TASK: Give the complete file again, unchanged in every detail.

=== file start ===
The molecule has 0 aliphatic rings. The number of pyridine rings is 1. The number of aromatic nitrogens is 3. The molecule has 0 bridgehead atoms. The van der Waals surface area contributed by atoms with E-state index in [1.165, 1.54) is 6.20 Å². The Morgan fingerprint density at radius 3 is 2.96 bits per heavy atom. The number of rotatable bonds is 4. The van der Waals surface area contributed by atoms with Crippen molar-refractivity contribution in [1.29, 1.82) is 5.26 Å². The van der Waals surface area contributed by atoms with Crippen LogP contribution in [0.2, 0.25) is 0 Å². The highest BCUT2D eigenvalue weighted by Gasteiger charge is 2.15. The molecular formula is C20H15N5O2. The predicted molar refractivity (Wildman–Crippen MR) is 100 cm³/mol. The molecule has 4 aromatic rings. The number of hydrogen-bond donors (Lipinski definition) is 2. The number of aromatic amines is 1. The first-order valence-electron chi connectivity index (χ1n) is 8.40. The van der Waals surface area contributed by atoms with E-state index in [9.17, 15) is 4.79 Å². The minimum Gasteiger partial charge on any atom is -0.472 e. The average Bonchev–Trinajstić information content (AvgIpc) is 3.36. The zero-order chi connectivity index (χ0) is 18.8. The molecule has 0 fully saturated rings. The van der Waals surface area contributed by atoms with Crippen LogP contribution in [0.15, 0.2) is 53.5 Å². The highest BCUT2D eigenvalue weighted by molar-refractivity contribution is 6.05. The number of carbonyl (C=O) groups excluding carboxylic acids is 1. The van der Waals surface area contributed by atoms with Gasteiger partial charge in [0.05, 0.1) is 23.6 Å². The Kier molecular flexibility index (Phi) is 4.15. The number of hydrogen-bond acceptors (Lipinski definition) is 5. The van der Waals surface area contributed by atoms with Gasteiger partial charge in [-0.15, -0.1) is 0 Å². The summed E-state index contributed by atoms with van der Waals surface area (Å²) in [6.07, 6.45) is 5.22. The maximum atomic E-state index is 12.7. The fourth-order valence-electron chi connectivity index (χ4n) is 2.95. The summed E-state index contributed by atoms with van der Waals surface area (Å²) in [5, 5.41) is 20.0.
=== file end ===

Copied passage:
The molecule has 0 aliphatic rings. The number of pyridine rings is 1. The number of aromatic nitrogens is 3. The molecule has 0 bridgehead atoms. The van der Waals surface area contributed by atoms with E-state index in [1.165, 1.54) is 6.20 Å². The Morgan fingerprint density at radius 3 is 2.96 bits per heavy atom. The number of rotatable bonds is 4. The van der Waals surface area contributed by atoms with Crippen molar-refractivity contribution in [1.29, 1.82) is 5.26 Å². The van der Waals surface area contributed by atoms with Crippen LogP contribution in [0.2, 0.25) is 0 Å². The highest BCUT2D eigenvalue weighted by Gasteiger charge is 2.15. The molecular formula is C20H15N5O2. The predicted molar refractivity (Wildman–Crippen MR) is 100 cm³/mol. The molecule has 4 aromatic rings. The number of hydrogen-bond donors (Lipinski definition) is 2. The number of aromatic amines is 1. The first-order valence-electron chi connectivity index (χ1n) is 8.40. The van der Waals surface area contributed by atoms with E-state index in [9.17, 15) is 4.79 Å². The minimum Gasteiger partial charge on any atom is -0.472 e. The average Bonchev–Trinajstić information content (AvgIpc) is 3.36. The zero-order chi connectivity index (χ0) is 18.8. The molecule has 0 fully saturated rings. The van der Waals surface area contributed by atoms with Crippen LogP contribution in [0.15, 0.2) is 53.5 Å². The highest BCUT2D eigenvalue weighted by molar-refractivity contribution is 6.05. The number of carbonyl (C=O) groups excluding carboxylic acids is 1. The van der Waals surface area contributed by atoms with Gasteiger partial charge in [0.05, 0.1) is 23.6 Å². The Kier molecular flexibility index (Phi) is 4.15. The number of hydrogen-bond acceptors (Lipinski definition) is 5. The van der Waals surface area contributed by atoms with Gasteiger partial charge in [-0.15, -0.1) is 0 Å². The summed E-state index contributed by atoms with van der Waals surface area (Å²) in [6.07, 6.45) is 5.22. The maximum atomic E-state index is 12.7. The fourth-order valence-electron chi connectivity index (χ4n) is 2.95. The summed E-state index contributed by atoms with van der Waals surface area (Å²) in [5, 5.41) is 20.0.